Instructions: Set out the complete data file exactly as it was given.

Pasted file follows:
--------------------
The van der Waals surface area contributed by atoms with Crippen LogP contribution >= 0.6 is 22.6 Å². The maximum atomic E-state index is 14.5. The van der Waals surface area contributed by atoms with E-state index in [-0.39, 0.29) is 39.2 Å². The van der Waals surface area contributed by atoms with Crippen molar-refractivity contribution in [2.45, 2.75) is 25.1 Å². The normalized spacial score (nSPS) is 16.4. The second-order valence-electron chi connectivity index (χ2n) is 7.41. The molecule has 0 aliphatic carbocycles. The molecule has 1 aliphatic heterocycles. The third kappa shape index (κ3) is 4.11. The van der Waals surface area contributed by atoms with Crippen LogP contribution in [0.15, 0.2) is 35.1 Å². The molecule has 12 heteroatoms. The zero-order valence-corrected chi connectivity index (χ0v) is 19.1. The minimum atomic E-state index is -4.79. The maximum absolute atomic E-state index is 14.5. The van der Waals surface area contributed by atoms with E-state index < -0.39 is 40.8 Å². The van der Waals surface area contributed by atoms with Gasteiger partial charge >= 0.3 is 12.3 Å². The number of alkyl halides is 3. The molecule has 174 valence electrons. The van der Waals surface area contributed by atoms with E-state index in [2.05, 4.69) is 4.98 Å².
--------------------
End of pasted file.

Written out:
The van der Waals surface area contributed by atoms with Crippen LogP contribution >= 0.6 is 22.6 Å². The maximum atomic E-state index is 14.5. The van der Waals surface area contributed by atoms with E-state index in [-0.39, 0.29) is 39.2 Å². The van der Waals surface area contributed by atoms with Crippen molar-refractivity contribution in [2.45, 2.75) is 25.1 Å². The normalized spacial score (nSPS) is 16.4. The second-order valence-electron chi connectivity index (χ2n) is 7.41. The molecule has 0 aliphatic carbocycles. The molecule has 1 aliphatic heterocycles. The third kappa shape index (κ3) is 4.11. The van der Waals surface area contributed by atoms with Crippen LogP contribution in [0.15, 0.2) is 35.1 Å². The molecule has 12 heteroatoms. The zero-order valence-corrected chi connectivity index (χ0v) is 19.1. The minimum atomic E-state index is -4.79. The maximum absolute atomic E-state index is 14.5. The van der Waals surface area contributed by atoms with E-state index < -0.39 is 40.8 Å². The van der Waals surface area contributed by atoms with Gasteiger partial charge >= 0.3 is 12.3 Å². The number of alkyl halides is 3. The molecule has 174 valence electrons. The van der Waals surface area contributed by atoms with E-state index in [2.05, 4.69) is 4.98 Å².